1953 Hudson Italia Coupe Concept by Carrozzeria Touring; it was basically a Hudson Jet with an Italian coachwork. Surprisingly, it went into limited production later that year. Only 25 examples were produced. What if Doc Hudson from the 2006 film "Cars" was based on this concept car? He'd be married to Flo! Or Ramone if he was into men (or mancars?).
1953 Lincoln XL-500 Concept; very little is known about it. It was the first car to have an in-car phone and answering machine, and steering wheel mounted pushbutton transmission.
Fun fact: Formula 1's pushbutton transmission technology was inspired by this concept car.
1953 Mercedes-Benz 300SL Transaxle Prototype; like the model name suggested, it had a transaxle. It had no racing history, so it's safe to guess Mercedes-Benz abandoned it because it was probably a violation of the regulations. Again, I can be wrong.
Fun fact: Mercedes-Benz SLS AMG was the first Mercedes-Benz to have a transaxle since 1953.
1953 Oldsmobile Starfire Cabriolet Concept; it later evolved into the Oldsmobile 98 Fiesta, which went into limited production a year later. The Starfire name was later resurrected for the Oldsmobile Starfire, which went into production in 1961.
Fun fact: Starfire was named after an American jet interceptor called Lockheed F-94 Starfire.
1953 Pontiac Parisienne Concept; it was based on a Pontiac Star Chief. It was the first Pontiac to have a wraparound windscreen. The Parisienne name was later recycled for a Pontiac that went into production in 1959.
1953 Škoda 440 Spartak Prototype; it went into production two years later. Its production counterpart didn't look any different from the prototype.
1953 ZIS E127 Prototype
1954 Alfa Romeo 1900 Coupe Sport Speciale Concept by Ghia
1954 Alfa Romeo 1900 Sport Spider Concept by Ghia; it was actually based on an Alfa Romeo 2000. Despite the "Spider" name, it had a pulldown roof like the present day Fiat 500 Cabriolet.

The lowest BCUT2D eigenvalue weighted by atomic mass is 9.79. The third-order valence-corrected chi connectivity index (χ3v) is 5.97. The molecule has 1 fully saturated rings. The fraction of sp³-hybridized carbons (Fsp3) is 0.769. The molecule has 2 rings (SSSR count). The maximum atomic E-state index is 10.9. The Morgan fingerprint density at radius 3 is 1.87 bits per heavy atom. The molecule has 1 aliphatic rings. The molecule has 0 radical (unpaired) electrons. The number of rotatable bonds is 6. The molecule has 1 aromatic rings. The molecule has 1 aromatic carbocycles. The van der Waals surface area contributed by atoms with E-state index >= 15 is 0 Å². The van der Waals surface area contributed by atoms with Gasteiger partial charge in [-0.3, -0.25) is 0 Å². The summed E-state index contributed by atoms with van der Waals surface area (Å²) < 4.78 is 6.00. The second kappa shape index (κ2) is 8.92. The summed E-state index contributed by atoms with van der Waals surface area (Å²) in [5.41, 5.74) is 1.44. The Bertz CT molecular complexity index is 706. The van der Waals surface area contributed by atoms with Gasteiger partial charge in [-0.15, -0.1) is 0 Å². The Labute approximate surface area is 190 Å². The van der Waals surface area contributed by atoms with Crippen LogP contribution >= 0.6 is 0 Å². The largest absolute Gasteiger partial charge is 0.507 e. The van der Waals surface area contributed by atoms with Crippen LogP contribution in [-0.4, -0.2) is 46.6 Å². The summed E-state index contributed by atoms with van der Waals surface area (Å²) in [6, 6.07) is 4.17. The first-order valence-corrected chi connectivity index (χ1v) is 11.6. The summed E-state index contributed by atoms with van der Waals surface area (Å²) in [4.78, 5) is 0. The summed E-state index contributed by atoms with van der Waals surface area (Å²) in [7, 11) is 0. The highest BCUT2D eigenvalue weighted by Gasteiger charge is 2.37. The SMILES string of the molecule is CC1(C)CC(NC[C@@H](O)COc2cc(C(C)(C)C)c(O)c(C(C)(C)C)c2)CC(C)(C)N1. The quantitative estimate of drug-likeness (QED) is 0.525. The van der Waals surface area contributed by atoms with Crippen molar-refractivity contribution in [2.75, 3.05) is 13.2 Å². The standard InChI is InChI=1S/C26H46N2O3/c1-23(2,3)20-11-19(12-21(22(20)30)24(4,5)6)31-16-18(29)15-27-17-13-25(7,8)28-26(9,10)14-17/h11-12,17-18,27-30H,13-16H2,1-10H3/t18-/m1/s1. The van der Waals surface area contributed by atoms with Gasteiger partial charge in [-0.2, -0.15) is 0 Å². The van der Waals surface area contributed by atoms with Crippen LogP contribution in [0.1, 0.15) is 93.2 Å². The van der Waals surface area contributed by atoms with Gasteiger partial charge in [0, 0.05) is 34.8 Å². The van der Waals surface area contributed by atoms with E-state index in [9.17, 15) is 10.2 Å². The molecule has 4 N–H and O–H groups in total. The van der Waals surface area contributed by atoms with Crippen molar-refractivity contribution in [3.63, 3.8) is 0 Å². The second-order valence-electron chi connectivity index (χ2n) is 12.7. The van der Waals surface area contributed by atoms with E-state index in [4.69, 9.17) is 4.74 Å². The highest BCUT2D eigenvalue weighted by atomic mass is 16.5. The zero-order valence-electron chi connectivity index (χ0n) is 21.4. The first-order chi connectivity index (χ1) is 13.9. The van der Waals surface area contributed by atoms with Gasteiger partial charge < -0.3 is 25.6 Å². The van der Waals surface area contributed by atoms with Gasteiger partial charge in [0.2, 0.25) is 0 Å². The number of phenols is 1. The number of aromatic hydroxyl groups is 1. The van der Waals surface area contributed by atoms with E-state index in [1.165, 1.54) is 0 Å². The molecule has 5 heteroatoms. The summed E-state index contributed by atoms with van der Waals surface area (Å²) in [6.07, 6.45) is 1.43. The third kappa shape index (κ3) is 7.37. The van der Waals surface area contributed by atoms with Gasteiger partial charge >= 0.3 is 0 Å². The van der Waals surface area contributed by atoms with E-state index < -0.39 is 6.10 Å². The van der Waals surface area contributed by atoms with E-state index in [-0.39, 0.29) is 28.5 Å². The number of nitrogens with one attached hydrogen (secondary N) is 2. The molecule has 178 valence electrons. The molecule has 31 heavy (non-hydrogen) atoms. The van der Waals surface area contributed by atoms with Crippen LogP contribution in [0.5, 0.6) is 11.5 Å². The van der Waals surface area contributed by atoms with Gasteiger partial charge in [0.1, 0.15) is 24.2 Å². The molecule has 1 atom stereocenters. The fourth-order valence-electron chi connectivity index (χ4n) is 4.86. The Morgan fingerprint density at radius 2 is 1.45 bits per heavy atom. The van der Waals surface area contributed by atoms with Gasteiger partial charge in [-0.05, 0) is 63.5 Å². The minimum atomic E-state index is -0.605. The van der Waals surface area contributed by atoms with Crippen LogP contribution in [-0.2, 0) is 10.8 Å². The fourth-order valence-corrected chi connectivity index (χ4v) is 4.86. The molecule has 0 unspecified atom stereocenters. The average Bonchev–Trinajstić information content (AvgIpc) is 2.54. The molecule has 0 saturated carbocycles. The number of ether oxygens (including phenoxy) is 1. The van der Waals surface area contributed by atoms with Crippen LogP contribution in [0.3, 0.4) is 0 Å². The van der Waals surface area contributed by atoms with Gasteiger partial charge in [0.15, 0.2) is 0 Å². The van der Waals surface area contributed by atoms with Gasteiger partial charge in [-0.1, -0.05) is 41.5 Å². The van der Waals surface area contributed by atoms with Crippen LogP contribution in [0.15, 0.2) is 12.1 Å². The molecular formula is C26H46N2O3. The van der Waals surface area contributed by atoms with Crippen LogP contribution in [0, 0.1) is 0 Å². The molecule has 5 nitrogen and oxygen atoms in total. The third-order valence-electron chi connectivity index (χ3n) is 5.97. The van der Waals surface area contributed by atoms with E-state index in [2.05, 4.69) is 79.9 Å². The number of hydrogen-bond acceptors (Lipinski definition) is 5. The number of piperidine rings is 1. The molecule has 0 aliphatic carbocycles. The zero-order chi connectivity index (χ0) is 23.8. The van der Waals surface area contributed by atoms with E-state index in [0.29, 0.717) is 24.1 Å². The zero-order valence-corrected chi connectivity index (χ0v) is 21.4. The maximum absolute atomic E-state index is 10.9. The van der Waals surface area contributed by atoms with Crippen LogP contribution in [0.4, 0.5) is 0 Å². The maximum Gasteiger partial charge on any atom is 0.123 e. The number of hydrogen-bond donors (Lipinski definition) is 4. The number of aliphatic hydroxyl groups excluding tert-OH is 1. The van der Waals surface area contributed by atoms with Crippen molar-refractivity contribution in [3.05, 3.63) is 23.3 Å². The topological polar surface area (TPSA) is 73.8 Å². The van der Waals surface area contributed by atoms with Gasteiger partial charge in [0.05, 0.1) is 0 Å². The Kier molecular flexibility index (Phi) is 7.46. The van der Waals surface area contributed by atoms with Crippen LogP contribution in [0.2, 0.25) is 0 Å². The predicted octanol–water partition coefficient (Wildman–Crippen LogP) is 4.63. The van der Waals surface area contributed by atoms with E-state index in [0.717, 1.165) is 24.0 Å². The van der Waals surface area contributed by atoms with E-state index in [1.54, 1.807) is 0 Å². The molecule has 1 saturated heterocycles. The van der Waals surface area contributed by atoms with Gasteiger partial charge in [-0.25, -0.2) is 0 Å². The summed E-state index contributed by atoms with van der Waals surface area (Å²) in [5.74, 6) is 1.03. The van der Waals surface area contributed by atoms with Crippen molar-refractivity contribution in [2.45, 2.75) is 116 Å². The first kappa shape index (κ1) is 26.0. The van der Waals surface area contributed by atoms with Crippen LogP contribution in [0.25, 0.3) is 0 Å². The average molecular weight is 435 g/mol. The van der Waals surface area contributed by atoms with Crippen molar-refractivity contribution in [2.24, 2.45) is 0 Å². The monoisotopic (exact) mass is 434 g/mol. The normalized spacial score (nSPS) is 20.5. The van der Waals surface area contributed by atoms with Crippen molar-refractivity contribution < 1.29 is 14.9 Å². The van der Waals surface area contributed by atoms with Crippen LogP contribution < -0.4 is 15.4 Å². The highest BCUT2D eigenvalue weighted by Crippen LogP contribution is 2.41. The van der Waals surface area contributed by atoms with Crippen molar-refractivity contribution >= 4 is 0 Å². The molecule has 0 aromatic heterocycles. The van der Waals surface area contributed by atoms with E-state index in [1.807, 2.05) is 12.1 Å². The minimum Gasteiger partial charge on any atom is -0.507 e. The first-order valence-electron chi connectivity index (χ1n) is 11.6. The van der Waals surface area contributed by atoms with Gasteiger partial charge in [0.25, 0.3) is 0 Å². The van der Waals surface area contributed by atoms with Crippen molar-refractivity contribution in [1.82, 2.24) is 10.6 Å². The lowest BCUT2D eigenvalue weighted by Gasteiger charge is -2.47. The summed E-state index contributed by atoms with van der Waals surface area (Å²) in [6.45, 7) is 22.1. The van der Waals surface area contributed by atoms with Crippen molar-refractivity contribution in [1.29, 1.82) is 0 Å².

1954 Alfa Romeo 2000 Sportiva Coupe Concept by Bertone; only 4 examples were built, two coupes and two roadsters (1900 Sport Spider Concept). It later evolved into the Alfa Romeo Giulietta Sprint, which went into production a year later.
1954 Alfa Romeo Bat7 Concept by Bertone; it's not a forgotten concept car, but I don't think many of us saw it from this angle. *breathes mechanically* It… Looked… Like… Darth... Vader… *gasps, wheezes*
1954 BMW 503 Prototype; it went into production two years later. Unlike its sibling, the 507 Prototype, it didn't change much before it went into production.
1954 BMW 507 Prototype; the BMW 507 that never was. It later evolved into the less classy, more sporty BMW 507, which went into production two years later. After teaching my son how to fingerspell a phrase in German, "Ich mag das Auto," he commented. Adorable.
1954 Cadillac El Camino Concept; besides the red taillights, it was the most colourless concept car of all time (stainless steel panels, chrome parts, grey leather interior, white on black tyres, etc.). It was based on a Cadillac Eldorado. Oh, and ja, GM "recycled" the name for the Chevrolet ute that went into production in 1959 for 24 long years.
1954 Cadillac La Espada (En: Sword) Concept; it was basically a fibreglass cabriolet version of the Cadillac El Camino Concept. It later evolved into the Cadillac Eldorado Brougham, which went into production two years later.
1954 Cadillac PF-200 Cabriolet Concept by Pininfarina; very little is known about it. It was built for an American Ferrari importer named Luigi Chinetti. It was based on a Cadillac, but the exact model is unknown.
1954 Chevrolet Corvette Corvair Concept; the Corvette C1 coupe that never was. It was basically a Chevrolet Corvair with a Corvette's chassis, engine, and front and rear ends. It was painted red, but repainted sea foam green at some point. Unfortunately, it was destroyed.
1954 Chevrolet Corvette Nomad Concept; the Corvette C1 wagon that never was. Unlike its coupe sibling, the 1954 Chevrolet Corvette Convair Concept, it was based on the real Chevrolet Corvette C1. Like its coupe sibling, it was also destroyed. Unlike its coupe sibling… *rubs chin* No, that's it.
Terrible fact: In 2009, Superior Glass Works made the world's worst reproduction copy of this concept called '54 Sports Wagon. If you're a Corvette fan who's trying to have a good day, I don't recommend clicking on that link.
1954 Desoto Adventurer Concept by Ghia; its non-Ghia production counterpart looked absolutely nothing like the concept and it went into production two years later.
1954 Doge Firearrow II Concept by Ghia; unlike its predecessor, the 1953 Dodge Firearrow I Concept by Ghia, it was fully functional. Like the 1953 Dodge Zeder Z-250 Concept, it had an unique chassis and a Chrysler A small block V8 engine prototype.